Overdetermined, dual-Doppler wind syntheses are used to document the evolution, structure, and dynamics of vertical vorticity extrema observed in a convective boundary layer during the 12 June 2002 International H2O Project (IHOP) mission. Discrete vertical vorticity extrema having horizontal scales of 1-2 km can be observed continuously for periods exceeding an hour. The evolution of the vorticity field is characterized by complex interactions among vorticity extrema and between the vertical vorticity and vertical velocity fields. The most prominent vorticity maxima have amplitudes of approximately 0.01 s-1 and are associated with retrieved pressure deficits of order 0.1 mb. The vorticity extrema weaken with height and tilt in the presence of vertical wind shear. Advection and propagation both contribute substantially to the motion of the vorticity extrema. Amplifications of vertical vorticity are closely linked to the intensification of updrafts. Both stretching and tilting can contribute significantly to the vorticity budgets of the air parcels comprising the vorticity extrema, and their relative importance varies with elevation, evolutionary stage, and from one vorticity extremum to another. It is therefore difficult to generalize about the dynamics of the vorticity extrema. It also is difficult to generalize about the helicity of the vorticity maxima and suppression of mixing for similar reasons. The weakening of vertical vorticity extrema is closely tied to the weakening of updrafts. In some cases, downward-directed vertical pressure gradient forces due to vertical gradients of rotation bring about updraft weakening and vorticity demise. An improved understanding of the nature of boundary layer vortices could have large relevance to convection initiation owing to feedbacks between vertical velocity and vorticity.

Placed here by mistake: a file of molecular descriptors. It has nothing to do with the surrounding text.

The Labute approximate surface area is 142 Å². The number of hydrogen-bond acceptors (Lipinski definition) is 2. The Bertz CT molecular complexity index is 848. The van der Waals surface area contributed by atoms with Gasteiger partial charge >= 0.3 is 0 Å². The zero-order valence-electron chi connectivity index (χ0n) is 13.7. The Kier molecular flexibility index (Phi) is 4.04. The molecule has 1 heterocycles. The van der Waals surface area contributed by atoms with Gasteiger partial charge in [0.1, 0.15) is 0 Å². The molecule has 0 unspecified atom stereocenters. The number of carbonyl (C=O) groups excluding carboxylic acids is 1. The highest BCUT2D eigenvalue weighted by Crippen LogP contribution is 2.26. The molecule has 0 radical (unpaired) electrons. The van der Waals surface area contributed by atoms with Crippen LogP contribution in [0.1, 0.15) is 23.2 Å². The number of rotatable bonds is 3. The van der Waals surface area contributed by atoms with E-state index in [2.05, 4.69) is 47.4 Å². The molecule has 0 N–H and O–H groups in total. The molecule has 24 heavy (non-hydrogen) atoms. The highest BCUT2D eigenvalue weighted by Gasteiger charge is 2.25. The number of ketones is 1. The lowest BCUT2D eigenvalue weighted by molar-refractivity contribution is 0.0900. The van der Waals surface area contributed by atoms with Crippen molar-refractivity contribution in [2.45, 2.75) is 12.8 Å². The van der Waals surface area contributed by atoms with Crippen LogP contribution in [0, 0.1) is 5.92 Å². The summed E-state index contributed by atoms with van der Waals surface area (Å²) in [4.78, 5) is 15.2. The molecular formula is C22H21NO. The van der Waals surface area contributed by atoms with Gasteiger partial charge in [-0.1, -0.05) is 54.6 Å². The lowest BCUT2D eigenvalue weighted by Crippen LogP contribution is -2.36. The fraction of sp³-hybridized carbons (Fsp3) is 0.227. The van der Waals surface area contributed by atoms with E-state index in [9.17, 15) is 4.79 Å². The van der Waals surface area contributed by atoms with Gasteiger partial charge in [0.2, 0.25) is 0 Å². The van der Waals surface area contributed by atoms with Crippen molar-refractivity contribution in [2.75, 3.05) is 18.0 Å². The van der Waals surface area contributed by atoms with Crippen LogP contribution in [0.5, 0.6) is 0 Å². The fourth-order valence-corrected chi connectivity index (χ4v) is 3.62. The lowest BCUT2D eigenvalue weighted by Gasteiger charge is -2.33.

All Science Journal Classification (ASJC) codes
- Atmospheric Science